Where courts may be institutionally better: smoothing out conflicts between bodies of law like copyright/TM: Dastar. Similarly, courts may be able to work out statutory/common-law conflicts better: Wal-Mart, where you have various tests and the Supreme Court goes to the common law (though I think Grynberg’s description there is a bit odd—Wal-Mart involved the Supreme Court doing something quite surprising (though welcome) as far as almost everybody in TM was concerned).
FTC analogy: courts can excuse conduct if it benefits consumers more than it helps them. We do want courts to be able to evolve the law. Courts/scholars shouldn’t have to play whack-a-mole as the cause of action expands into the future, but should have authority to deal with them. We need some guidance/direction for courts to scale back potential overreaching: defensive doctrines are important because they remind us that the IP right is a powerful one and is the exception rather than the rule. If defensive doctrines are properly formulated, they can emphasize that our freedoms precede the cause of action. They have to be more than carve-outs.
Mark Lemley: Now he’s profoundly depressed, because if Grynberg’s descriptive claim is right, we’re screwed. We’ve been seeing over the last couple of generations the death of the common law—anything courts do other than mindlessly read statutes is judicial activism. That has taken root in judicial consciousness, making courts less willing to adopt their common-law role. But if so, we’re in trouble. First, none of this legal expansion was created by Congress in the first instance. Second, once Congress gets involved, it almost always ends up reactive, especially where defenses are concerned. Virtually all the defenses are incorporated by the statutes because they were first created by the courts in situations where the defense wasn’t in the statute! Copyright: Fair use, idea/expression, merger, first sale: all created first by courts. TM: descriptive fair use, nominative fair use, functionality, First Amendment/parody, genericide, restrictions on naked licensing/assignments in gross. Congress adopted/vetted them all. Maybe we’ve got all the defenses we need, but that’s not promising.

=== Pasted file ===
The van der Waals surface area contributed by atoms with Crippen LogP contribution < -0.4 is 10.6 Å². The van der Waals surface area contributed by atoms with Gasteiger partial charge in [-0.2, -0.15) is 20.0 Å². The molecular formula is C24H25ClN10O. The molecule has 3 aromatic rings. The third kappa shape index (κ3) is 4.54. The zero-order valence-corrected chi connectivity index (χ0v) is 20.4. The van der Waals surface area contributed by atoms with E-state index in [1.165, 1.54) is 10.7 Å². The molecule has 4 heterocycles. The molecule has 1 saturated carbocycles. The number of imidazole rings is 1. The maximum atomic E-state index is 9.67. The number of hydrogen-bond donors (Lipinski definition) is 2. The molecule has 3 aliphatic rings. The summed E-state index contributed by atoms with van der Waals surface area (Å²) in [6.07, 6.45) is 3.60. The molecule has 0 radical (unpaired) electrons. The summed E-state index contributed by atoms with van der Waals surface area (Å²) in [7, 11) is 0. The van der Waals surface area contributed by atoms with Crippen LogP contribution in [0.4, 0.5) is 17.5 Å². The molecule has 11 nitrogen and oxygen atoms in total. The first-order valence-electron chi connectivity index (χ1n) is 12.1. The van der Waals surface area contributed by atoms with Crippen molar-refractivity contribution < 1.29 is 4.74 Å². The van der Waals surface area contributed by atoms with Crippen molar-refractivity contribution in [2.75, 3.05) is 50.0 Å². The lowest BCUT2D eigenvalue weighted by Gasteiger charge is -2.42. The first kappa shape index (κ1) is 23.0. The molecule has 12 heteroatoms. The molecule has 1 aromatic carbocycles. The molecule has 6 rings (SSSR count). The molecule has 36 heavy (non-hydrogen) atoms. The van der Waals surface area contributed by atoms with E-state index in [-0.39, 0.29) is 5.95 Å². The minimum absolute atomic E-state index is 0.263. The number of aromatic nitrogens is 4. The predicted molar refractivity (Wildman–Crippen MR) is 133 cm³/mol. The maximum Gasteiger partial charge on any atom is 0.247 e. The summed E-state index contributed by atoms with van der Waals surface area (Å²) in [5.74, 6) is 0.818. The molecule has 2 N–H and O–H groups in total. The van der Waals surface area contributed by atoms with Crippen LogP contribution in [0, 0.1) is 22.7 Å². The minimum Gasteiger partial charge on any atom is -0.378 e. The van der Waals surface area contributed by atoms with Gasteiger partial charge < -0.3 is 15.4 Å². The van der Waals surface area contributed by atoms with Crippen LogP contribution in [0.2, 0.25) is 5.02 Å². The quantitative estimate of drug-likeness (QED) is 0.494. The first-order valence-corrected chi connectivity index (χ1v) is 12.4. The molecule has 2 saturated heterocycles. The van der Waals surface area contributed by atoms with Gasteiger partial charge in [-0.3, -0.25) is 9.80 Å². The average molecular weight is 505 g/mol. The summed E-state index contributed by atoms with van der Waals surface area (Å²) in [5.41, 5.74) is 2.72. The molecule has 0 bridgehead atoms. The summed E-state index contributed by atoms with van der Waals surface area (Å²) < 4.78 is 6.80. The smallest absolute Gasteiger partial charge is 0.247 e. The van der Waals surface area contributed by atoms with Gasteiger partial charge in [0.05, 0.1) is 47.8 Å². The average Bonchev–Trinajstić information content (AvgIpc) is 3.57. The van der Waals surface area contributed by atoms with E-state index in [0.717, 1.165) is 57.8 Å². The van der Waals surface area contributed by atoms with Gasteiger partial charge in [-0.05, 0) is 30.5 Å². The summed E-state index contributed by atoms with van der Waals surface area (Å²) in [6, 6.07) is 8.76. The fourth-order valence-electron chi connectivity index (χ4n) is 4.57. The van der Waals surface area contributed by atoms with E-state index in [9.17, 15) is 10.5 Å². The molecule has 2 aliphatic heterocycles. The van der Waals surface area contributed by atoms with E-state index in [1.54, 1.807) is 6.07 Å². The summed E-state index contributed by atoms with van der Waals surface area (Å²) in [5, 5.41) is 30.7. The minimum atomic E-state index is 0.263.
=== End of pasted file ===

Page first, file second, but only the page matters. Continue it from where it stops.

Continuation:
If we do see new defenses, they are likely to be very cramped, solving a particular case that offended a particular Congressperson—MAI v. Peak problem, which holds that turning on your computer makes a copy and is therefore infringing, and Congress enacts a law making it legal to turn on your computer in order to service it (the particular case) but does not deal with the broader holding. And then we have the exclusio unis problem, where courts decide that Congress blessed the result because it created a narrow statutory exception.
Maybe we could persuade Congress to act more broadly, but he’s seen too much legislation made to believe in that. Even laws with the best intentions are written in ways that create unintended ambiguities; think about the defenses in the TDRA dealing with parody, which don’t cover parody in use as a mark. Not clear what Congress intended (though I bet I know what INTA intended), but Congress definitely isn’t going to revisit the decision no matter what it intended.
So if courts are too timid to play their common-law roles, we’re in trouble. This is bound up with rules v. standards. There is also a tradeoff between predictability and accuracy. Lemley is a standards guy; hates the Federal Circuit’s formalist constructions of patents. TM law is very far on the standards side of the line, though, maybe even too far. Not all TM questions should be survey-based. We need some rules. Could we get them from Congress? Maybe, but also perfectly reasonable to ask courts, because we’ve gotten them from the courts in the past.
We have a lot of ambiguity about being part of the prima facie case/defenses. Fair use in copyright is written as “not an infringement,” but courts treat it as an affirmative defense. TDRA similarly has exclusions that are defined as not dilution, but people talk about them as defenses. This might matter less than we think, but differences do exist. It’s virtually impossible to knock out a TM case on a motion to dismiss if you’re asserting a defense.